It's fortunate that nature keeps reusing the same building blocks while constructing organisms as different as yeast cells, worms, flies, mice, and humans. This frugality makes it possible for us to learn what our own genes do (which is still largely a mystery) by analyzing similar genes in tiny, rapidly reproducing "model organisms"organisms that scientists can manipulate with ease in the lab and have come to know very well.
Our genes are actually so similar to those of yeast, fruit flies,
nematode worms, and mice that in some cases human genes can be substituted for theirs and work just as well. However, even a slight similarity between a human gene and one from a model organism is generally enough to give scientists valuable hints about the human gene's role in health and disease.
Even though researchers are rightly proud of their tremendous achievement in sequencing the entire human genome (that is, deciphering the sequence of all 3 billion base pairs in human DNA), they would be unable to make much use of this treasure if they did not have access to the information provided by model organisms. This information is also vital to scientists' hopes of developing a new generation of tailor-made treatments for diseases ranging from Alzheimer to many types of cancer.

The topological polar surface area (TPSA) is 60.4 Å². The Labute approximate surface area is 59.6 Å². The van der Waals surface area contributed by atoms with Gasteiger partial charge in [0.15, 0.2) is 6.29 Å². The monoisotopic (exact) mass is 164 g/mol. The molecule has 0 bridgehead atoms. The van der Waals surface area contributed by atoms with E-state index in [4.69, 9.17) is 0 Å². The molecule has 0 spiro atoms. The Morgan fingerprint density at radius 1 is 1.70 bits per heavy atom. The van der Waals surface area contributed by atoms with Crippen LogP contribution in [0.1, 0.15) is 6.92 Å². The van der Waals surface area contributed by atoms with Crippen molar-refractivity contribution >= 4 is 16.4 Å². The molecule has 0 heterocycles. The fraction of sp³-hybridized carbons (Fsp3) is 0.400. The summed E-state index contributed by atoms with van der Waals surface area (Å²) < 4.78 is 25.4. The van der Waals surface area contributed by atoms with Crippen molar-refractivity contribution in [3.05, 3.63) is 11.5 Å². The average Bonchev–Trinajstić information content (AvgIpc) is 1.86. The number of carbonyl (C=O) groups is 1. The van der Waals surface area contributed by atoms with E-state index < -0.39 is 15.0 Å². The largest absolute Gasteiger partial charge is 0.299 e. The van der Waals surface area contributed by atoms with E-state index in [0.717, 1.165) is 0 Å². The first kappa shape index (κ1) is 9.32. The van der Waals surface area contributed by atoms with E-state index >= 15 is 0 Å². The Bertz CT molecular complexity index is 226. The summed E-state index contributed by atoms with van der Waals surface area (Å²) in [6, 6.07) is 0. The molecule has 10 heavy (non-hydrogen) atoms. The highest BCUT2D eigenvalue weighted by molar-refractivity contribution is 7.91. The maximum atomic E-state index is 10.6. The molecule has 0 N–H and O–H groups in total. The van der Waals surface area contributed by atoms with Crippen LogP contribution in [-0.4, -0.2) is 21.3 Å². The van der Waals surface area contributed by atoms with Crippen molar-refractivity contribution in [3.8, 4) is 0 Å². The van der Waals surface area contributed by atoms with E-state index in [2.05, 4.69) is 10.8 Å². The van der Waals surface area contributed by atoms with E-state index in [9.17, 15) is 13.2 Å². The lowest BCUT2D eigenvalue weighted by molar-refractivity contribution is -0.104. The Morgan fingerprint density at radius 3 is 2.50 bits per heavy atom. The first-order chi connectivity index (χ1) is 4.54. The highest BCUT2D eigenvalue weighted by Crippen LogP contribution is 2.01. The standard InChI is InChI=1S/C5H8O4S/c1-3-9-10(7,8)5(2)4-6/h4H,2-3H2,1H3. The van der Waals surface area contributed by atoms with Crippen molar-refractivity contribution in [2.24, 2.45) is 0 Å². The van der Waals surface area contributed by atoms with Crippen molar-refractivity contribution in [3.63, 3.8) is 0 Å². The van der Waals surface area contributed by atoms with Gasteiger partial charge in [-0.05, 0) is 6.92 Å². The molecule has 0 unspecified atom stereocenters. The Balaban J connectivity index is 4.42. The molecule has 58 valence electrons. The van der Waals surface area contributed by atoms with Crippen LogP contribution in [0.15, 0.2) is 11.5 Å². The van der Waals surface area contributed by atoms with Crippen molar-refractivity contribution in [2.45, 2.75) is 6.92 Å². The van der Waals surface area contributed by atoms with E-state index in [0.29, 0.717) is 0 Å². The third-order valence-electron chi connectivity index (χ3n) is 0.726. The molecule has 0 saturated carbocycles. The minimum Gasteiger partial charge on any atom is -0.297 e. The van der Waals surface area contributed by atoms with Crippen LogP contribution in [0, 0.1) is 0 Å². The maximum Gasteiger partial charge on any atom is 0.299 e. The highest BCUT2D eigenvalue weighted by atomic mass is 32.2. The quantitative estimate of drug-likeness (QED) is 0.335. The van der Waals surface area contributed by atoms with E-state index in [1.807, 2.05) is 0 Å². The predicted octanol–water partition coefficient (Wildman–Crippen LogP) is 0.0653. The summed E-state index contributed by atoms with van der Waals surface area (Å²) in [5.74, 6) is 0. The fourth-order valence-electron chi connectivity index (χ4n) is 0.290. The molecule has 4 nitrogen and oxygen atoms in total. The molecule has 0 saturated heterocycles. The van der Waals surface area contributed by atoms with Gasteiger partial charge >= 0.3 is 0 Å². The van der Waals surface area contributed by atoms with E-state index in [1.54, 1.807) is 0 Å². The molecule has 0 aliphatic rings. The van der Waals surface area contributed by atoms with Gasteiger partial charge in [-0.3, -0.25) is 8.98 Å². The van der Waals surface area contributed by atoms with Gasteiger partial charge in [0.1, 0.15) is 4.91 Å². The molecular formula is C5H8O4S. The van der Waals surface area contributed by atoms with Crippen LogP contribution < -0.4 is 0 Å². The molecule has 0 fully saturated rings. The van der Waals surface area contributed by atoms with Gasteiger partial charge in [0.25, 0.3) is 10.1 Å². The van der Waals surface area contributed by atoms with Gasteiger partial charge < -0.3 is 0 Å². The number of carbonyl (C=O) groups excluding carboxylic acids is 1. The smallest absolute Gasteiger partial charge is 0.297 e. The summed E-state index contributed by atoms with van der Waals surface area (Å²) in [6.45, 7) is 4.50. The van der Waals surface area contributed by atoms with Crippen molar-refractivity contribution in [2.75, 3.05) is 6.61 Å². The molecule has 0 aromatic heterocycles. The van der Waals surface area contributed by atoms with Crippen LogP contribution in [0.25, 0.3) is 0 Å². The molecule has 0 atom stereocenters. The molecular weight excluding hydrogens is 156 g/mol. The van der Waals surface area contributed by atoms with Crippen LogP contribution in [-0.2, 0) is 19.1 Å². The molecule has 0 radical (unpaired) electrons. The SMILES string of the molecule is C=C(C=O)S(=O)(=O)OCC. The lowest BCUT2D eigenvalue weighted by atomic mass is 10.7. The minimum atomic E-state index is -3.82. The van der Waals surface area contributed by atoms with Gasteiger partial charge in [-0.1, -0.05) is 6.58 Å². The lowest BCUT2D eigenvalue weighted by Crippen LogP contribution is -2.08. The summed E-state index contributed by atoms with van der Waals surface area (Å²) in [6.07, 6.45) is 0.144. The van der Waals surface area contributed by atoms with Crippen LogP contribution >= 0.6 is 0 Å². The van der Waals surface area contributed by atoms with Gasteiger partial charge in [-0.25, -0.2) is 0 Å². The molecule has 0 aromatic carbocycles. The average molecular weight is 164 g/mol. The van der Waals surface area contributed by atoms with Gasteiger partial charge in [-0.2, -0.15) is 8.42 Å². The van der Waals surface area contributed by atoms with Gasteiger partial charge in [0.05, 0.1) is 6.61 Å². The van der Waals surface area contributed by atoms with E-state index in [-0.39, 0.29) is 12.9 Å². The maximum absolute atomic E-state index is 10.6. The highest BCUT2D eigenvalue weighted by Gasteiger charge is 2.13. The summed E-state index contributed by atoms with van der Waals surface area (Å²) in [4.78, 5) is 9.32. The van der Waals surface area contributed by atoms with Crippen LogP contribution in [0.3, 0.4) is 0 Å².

Key findings about human genes have come from studying the humble, blob-like cells of baker's or brewer's yeast, which one researcher calls, shockingly, our relatives. In 1996, yeast became the first eukaryote (an organism whose genetic material is enclosed in a cell nucleus) to have its entire genome sequenced. Ever since, it has remained at the forefront of research on genetics. Almost everything we know about the cell-division cycle, for instance, comes from experiments with yeast, and many new methods of analyzing genes were first tried out in yeast.
A good example is the do-it-yourself "microarrayer," a robot designed by HHMI investigator Patrick O. Brown at Stanford University. The robot can analyze all 6,000 genes in a yeast cell simultaneously and compare the activity of different sets of genes under various conditions. Whole-genome analysis of this sort promises a revolution in biology. To make the robot widely available, Brown has posted instructions for building it on the Web. Microarrayers have now spread to many labs around the world, where they are used to study not only yeast but other model organisms and even human cells.
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